The making of Prince William’s TED Talk

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Prince William, The Duke of Cambridge, speaks at the Countdown Global Launch on October 10, 2020. (Photo courtesy of TED)

In a park close to Windsor Castle, to the West of London, is an old oak with a large protruding root. It’s sitting on that root that Prince William, The Duke of Cambridge, gives his first TED Talk as part of Countdown, TED’s climate initiative launched on October 10, 2020. 

Prince William’s climate engagement is known. Just two days before the Countdown Global Launch, he escalated his commitment by announcing the Earthshot Prize, a new global award for the environment to incentivize change and help repair our planet over the next ten years — a critical period for changing climate change. “The science is irrefutable. If we do not act in this decade, the damage that we have done will be irreversible and the effects felt not just by future generations, but by all of us alive today,” Prince William says in his thoughtful talk. 

A talk of this nature requires careful preparation. We asked Bruno Giussani, TED’s global curator and the person responsible for the Countdown program, how it came to be.

What are the core messages of The Duke’s TED Talk?

Bruno Giussani: It is an optimistic talk. Very clear on the nature and the scope of the climate challenge, but also optimistic that we can rise to the biggest challenges of our time. He takes inspiration from President John F. Kennedy’s Moonshot in the 1960s, which catalyzed, around the goal of putting a man on the Moon within a decade, the development of solutions and technologies that have then percolated into daily lives. Think, for instance, of breathing equipment, CAT scanners and solar panels. Prince William urges us to harness that same spirit of human ingenuity and purpose, and turn it, to use his words, towards “the most pressing challenge we have ever faced: repairing the planet.”

From Moonshot to Earthshot. Tell us about the Earthshot Prize.

BG: It is a compelling and ambitious vision. The Prize is centered around five clear goals — or Earthshots — underpinned by science-based targets to trigger and accelerate new ways of thinking as well as new technologies, policies and solutions for the planet. The five goals are: protect and restore nature; clean our air; revive the oceans; build a waste-free world; and fix our climate. Starting next year and until 2030, the Prize will be awarded every year to five winners, one per Earthshot. The awards are each worth £1 million GBP (about $1.3 million USD).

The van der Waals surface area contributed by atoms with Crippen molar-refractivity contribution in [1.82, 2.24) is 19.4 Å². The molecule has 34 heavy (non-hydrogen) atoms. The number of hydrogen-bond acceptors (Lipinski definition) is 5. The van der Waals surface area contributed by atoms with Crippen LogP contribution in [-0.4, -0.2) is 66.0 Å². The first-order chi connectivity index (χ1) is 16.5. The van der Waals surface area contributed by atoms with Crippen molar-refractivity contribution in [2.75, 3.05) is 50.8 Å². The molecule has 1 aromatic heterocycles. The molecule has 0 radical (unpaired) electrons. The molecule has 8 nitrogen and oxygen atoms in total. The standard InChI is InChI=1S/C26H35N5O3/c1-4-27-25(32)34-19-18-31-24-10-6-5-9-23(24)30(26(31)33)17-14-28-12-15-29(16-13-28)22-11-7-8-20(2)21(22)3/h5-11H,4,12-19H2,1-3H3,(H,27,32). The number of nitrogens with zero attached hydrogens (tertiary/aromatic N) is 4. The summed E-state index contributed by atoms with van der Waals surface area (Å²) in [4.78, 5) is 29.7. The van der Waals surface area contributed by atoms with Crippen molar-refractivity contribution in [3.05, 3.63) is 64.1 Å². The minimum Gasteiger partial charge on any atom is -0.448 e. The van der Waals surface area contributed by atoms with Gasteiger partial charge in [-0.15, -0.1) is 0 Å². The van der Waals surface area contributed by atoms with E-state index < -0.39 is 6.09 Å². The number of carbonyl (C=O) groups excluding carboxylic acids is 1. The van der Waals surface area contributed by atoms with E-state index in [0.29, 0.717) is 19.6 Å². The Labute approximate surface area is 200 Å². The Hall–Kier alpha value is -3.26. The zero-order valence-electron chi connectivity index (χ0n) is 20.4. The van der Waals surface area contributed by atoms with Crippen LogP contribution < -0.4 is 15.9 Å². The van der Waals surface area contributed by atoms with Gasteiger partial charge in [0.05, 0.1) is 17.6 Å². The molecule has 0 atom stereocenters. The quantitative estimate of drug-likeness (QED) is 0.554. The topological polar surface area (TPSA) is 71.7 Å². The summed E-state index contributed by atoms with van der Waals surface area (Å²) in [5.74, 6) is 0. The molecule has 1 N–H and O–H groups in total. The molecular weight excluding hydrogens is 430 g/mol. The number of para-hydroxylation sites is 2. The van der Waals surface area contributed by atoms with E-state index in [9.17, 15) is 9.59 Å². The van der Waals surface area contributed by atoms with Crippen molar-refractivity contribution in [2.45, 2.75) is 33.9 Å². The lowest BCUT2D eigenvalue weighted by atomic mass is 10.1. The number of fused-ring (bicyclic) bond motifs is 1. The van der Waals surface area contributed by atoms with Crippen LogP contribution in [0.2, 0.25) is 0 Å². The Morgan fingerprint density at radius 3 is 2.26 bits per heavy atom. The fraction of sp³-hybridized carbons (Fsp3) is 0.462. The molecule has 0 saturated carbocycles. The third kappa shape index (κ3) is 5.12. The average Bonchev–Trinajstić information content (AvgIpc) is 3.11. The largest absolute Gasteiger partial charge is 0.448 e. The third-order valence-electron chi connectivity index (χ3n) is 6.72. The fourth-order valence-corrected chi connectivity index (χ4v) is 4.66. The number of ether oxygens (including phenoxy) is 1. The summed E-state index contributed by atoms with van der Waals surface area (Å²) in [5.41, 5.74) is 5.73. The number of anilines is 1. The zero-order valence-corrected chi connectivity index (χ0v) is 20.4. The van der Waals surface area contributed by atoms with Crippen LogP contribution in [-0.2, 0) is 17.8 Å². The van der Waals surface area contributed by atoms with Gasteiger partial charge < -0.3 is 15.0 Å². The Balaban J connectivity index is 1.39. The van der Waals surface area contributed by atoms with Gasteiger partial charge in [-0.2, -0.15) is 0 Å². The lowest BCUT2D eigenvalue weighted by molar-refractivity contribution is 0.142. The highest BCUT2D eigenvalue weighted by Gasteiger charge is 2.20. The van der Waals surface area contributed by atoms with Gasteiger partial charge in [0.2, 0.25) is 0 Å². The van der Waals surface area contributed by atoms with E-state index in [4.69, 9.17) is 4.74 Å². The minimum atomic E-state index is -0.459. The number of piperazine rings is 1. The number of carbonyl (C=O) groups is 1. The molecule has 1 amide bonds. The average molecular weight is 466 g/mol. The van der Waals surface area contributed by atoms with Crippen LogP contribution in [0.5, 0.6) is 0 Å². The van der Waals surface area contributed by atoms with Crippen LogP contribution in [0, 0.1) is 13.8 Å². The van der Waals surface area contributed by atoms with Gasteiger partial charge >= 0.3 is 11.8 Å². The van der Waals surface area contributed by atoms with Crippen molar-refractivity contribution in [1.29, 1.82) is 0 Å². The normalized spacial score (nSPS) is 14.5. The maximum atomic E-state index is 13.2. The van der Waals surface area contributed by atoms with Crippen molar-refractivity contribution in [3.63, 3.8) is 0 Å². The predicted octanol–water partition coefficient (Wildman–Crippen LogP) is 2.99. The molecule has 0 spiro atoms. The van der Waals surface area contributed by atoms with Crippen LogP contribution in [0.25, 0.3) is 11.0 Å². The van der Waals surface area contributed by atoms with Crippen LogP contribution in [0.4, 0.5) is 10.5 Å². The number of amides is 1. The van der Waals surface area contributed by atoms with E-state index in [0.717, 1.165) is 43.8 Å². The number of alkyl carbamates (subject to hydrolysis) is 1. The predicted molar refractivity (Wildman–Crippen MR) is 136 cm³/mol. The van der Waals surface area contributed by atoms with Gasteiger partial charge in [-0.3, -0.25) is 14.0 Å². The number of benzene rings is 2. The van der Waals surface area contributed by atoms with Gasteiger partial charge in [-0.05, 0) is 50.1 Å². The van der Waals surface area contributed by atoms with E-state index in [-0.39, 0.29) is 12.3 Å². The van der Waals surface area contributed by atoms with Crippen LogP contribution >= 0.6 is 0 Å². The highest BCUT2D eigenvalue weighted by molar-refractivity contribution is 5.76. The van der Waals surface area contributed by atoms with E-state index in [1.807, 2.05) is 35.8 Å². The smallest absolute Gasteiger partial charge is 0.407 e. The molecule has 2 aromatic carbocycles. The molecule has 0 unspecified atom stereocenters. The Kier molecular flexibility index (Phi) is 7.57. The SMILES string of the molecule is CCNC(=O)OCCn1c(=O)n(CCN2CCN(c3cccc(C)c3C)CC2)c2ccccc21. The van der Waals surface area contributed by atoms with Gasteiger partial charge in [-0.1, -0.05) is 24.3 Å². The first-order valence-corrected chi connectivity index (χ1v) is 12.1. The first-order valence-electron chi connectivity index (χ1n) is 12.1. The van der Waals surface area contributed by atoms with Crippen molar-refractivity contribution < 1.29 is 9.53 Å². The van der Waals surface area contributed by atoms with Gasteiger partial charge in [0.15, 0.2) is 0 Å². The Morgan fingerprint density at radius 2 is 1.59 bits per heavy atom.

And the Earthshot Prize is a strategic partner of Countdown.

BG: Yes, the two initiatives are quite complementary, both global in nature, built on a collaborative approach and rooted in science. We look forward to continuing the collaboration with Prince William and The Royal Foundation of The Duke and Duchess of Cambridge. 

How does one go about inviting Prince William to give a TED Talk?

BG: We had been thinking about inviting Prince William for a while, we were just waiting for the right opportunity. When a member of the TED community alerted us about the work The Duke’s team is doing on the Earthshot Prize and how it mapped onto the aims of Countdown, we felt that the moment had come. We engaged preliminary discussions with his brilliant team, which rapidly led to his decision to accept the invitation.

Why do you think he agreed to doing this talk?

BG: He is very focused right now on the climate and ecological emergency. The Earthshot Prize has a real chance to contribute to accelerating solutions, and it could change the narrative to one of excitement and opportunity. In the talk, Prince William was able to set out his vision of how we can bring a sense of optimism and hope to meet the challenge of this moment. In his own words: “I’m determined to both start and end this decade as an optimist”.

Did Prince William write his own talk?

BG: Like every person in his position, The Duke has collaborators helping prepare his public speeches. This was no different. We discussed ideas, drafts and framing, and we had a very productive discussion with him — via videoconference of course. At the end, obviously, he decided what he wanted to keep in the talk and what not. If you watch it, you will immediately appreciate the genuine and deeply felt nature of the message he’s conveying from under that old oak.  

What is The Duke of Cambridge like?

BG: Prince William is remarkably humble and approachable for someone who has spent his whole life in the public eye. His constant focus on how to get things done gives the strong impression of someone who is very determined to make an impact on the world and will use all resources he has available to him to do it. He asks good questions and listens carefully to the answers. 

Who filmed the talk?

BG: You are right to point that out: the talk is filmed in an intensely simple — a man under a tree — yet very powerful way. It was filmed by great British documentary producer, Alastair Fothergill. Among other titles to his credit, he was the series producer of world-famous nature documentaries such as The Blue Planet and Planet Earth.